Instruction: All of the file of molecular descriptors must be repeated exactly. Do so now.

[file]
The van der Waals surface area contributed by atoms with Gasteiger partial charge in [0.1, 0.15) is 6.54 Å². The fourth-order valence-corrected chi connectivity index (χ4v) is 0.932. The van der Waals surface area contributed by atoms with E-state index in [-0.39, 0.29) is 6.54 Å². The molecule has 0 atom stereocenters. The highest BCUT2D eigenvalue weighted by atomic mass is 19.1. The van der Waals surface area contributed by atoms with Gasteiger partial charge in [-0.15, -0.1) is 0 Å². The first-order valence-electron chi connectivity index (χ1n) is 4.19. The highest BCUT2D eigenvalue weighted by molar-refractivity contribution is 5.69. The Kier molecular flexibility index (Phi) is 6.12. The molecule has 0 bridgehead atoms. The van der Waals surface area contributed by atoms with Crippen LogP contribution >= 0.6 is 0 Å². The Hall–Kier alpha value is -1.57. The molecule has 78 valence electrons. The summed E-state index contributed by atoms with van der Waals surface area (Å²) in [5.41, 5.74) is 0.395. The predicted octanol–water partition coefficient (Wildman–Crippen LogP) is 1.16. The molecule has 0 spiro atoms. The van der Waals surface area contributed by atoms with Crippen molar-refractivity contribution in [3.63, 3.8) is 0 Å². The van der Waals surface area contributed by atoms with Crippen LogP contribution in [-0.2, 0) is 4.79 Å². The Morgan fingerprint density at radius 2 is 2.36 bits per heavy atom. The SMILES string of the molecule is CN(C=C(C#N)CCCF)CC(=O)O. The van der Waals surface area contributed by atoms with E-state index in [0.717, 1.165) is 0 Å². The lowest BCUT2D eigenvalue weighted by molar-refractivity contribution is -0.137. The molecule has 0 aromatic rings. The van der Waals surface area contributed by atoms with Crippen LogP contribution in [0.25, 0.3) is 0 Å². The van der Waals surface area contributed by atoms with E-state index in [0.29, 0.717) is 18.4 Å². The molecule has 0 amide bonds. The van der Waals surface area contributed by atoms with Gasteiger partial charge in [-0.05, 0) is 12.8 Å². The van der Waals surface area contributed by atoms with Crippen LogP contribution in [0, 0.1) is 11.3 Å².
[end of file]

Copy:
The van der Waals surface area contributed by atoms with Gasteiger partial charge in [0.1, 0.15) is 6.54 Å². The fourth-order valence-corrected chi connectivity index (χ4v) is 0.932. The van der Waals surface area contributed by atoms with E-state index in [-0.39, 0.29) is 6.54 Å². The molecule has 0 atom stereocenters. The highest BCUT2D eigenvalue weighted by atomic mass is 19.1. The van der Waals surface area contributed by atoms with Gasteiger partial charge in [-0.15, -0.1) is 0 Å². The first-order valence-electron chi connectivity index (χ1n) is 4.19. The highest BCUT2D eigenvalue weighted by molar-refractivity contribution is 5.69. The Kier molecular flexibility index (Phi) is 6.12. The molecule has 0 bridgehead atoms. The van der Waals surface area contributed by atoms with Crippen LogP contribution >= 0.6 is 0 Å². The Hall–Kier alpha value is -1.57. The molecule has 78 valence electrons. The summed E-state index contributed by atoms with van der Waals surface area (Å²) in [5.41, 5.74) is 0.395. The predicted octanol–water partition coefficient (Wildman–Crippen LogP) is 1.16. The molecule has 0 spiro atoms. The van der Waals surface area contributed by atoms with Crippen molar-refractivity contribution in [3.63, 3.8) is 0 Å². The van der Waals surface area contributed by atoms with Crippen LogP contribution in [-0.2, 0) is 4.79 Å². The Morgan fingerprint density at radius 2 is 2.36 bits per heavy atom. The SMILES string of the molecule is CN(C=C(C#N)CCCF)CC(=O)O. The van der Waals surface area contributed by atoms with E-state index in [0.717, 1.165) is 0 Å². The lowest BCUT2D eigenvalue weighted by molar-refractivity contribution is -0.137. The molecule has 0 aromatic rings. The van der Waals surface area contributed by atoms with Crippen LogP contribution in [0.25, 0.3) is 0 Å². The van der Waals surface area contributed by atoms with E-state index in [0.29, 0.717) is 18.4 Å². The molecule has 0 amide bonds. The van der Waals surface area contributed by atoms with Gasteiger partial charge in [-0.05, 0) is 12.8 Å². The van der Waals surface area contributed by atoms with Crippen LogP contribution in [0, 0.1) is 11.3 Å².